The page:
Threat actors or nation-states looking into degrading the performance of the Tor anonymity network can do it on the cheap, for only a few thousands US dollars per month, new academic research has revealed.
According to researchers from Georgetown University and the US Naval Research Laboratory, threat actors can use tools as banale as public DDoS stressers (booters) to slow down Tor network download speeds or hinder access to Tor's censorship circumvention capabilities.
Academics said that while an attack against the entire Tor network would require immense DDoS resources (512.73 Gbit/s) and would cost around $7.2 million per month, there are far simpler and more targeted means for degrading Tor performance for all users.
In research presented this week at the USENIX security conference, the research team showed the feasibility and effects of three types of carefully targeted "bandwidth DoS [denial of service] attacks" that can wreak havoc on Tor and its users.
Researchers argue that while these attacks don't shut down or clog the Tor network entirely, they can be used to dissuade or drive users away from Tor due to prolongued poor performance, which can be an effective strategy in the long run.
I. Targeting Tor bridges
In the first DDoS attack scenario the research team has analyzed, academics said that a threat actor can target Tor bridges instead of attacking each and every Tor server.
Tor bridges are special servers that act as entry points into the Tor network, however, unlike Tor guard servers, they don't have their IP addressses listed in public directories, hence they can't be blocked with ease.
Users residing in countries where access to the public Tor guard servers has been blocked by the local government can configure the Tor Browser to use one of the tens of buit-in bridge servers as a way to go around any Tor censorship attempt.
But researchers said that not all of these Tor bridges are currently operational and that saturating traffic to all (currently 12 working Tor bridges) costs only about $17k/month.
In the case all 38 Tor bridges would be repaired and made operational again, the attack would cost $31k/month, which is still a price tag in the reach of any nation-state willing to prevent citizens and dissidents from being able to connect to the Tor network.
II. Targeting TorFlow
A second DDoS attack scenario would be if threat actors would target TorFlow, the Tor network's load balancing system, which measures Tor relay capacity and distributes traffic accordingly, to prevent some Tor servers from getting overcrowded and becoming slow.
Academics said that targeting all TorFlow servers with constant DDoS attacks using public DDoS booter services would only cost $2.8k/month, even less than the first attack they analyzed.
"Through high-fidelity network simulation [...], we find that such an attack reduces the median client download rate by 80%," researchers said.
III. Targeting Tor relays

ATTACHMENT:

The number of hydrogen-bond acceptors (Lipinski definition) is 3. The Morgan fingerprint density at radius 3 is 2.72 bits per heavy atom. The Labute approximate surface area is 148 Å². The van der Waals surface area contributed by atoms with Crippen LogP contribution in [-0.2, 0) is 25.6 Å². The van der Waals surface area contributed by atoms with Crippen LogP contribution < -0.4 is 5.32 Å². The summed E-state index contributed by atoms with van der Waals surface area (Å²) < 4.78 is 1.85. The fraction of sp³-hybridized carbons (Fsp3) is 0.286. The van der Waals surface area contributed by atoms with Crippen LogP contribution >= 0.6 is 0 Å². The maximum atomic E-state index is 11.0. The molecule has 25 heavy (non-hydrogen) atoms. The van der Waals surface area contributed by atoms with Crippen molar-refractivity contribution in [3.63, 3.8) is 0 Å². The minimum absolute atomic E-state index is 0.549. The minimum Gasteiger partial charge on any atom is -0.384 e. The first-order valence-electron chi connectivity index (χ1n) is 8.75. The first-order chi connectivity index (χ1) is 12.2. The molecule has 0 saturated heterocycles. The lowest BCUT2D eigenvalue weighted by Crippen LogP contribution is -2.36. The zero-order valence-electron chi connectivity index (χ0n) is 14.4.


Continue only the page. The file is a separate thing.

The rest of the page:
And for the third type of DDoS attack, academics chose to target Tor relays, the most common type of Tor servers, and the ones which bounce Tor traffic between each other to help preserve user anonimity.
But instead of relying on DDoS stressers, which are mostly used for funneling large chunks of traffic at a target, academics tried a different approach by exploiting flaws in the Tor protocol itself.
These denial of service (DoS) bugs use logic faults to slow down the Tor protocol and reduce download times for Tor content.
However, during their simulations, academics have put a price on how much one of these attacks would cost to target the entire Tor network, and not just one Tor-based .onion domain at a time.
According to the research team, an attacker could increase the median download time of Tor traffic by 120% with just $6.3k/month, and by 47% with only $1.6k/month.
Certainly in the budget
Taking into account that most nation-states have budgets in the millions of US dollars, such attacks are more than feasible.
"Nation-states are known to sponsor DoS attacks, and the ease of deployment and low cost of our attacks suggest that state actors could reasonably run them to disrupt Tor over both short and long timescales," researchers said.
"We speculate that nation-states may, e.g., choose DoS as an alternative to traffic filtering as Tor continues to improve its ability to circumvent blocking and censorship."
Furthermore, the research team also argues that the second and third attacks they analyzed also deliver better results for the money a threat actor invests, when compared to the older Sybil attacks (when a malicious threat actor introduces rogue servers on the Tor network in order to gain more visilibity into the traffic that passes through).
In other words, it's cheaper and a more reliable strategy to degrade Tor network performance than trying to deanonymize its traffic.
As for countering these threats for the Tor ecosystem, academics have also proposed some basic mitigations.
"We recommend additional financing for meek bridges, moving away from load balancing approaches that rely on centralized scanning, and Tor protocol improvements (in particular,the use of authenticated SENDME cells)," they said.
The problem with these mitigations is that they rely on increased financing of the Tor Project, a problem the organization has been trying to solve for yeas as Tor has become more popular.
Additional details about this research are available in a white paper named "Point Break: A Study of Bandwidth Denial-of-Service Attacks against Tor," which the research team has presented this week at the 28th USENIX Security Symposium in Santa Clara, US.
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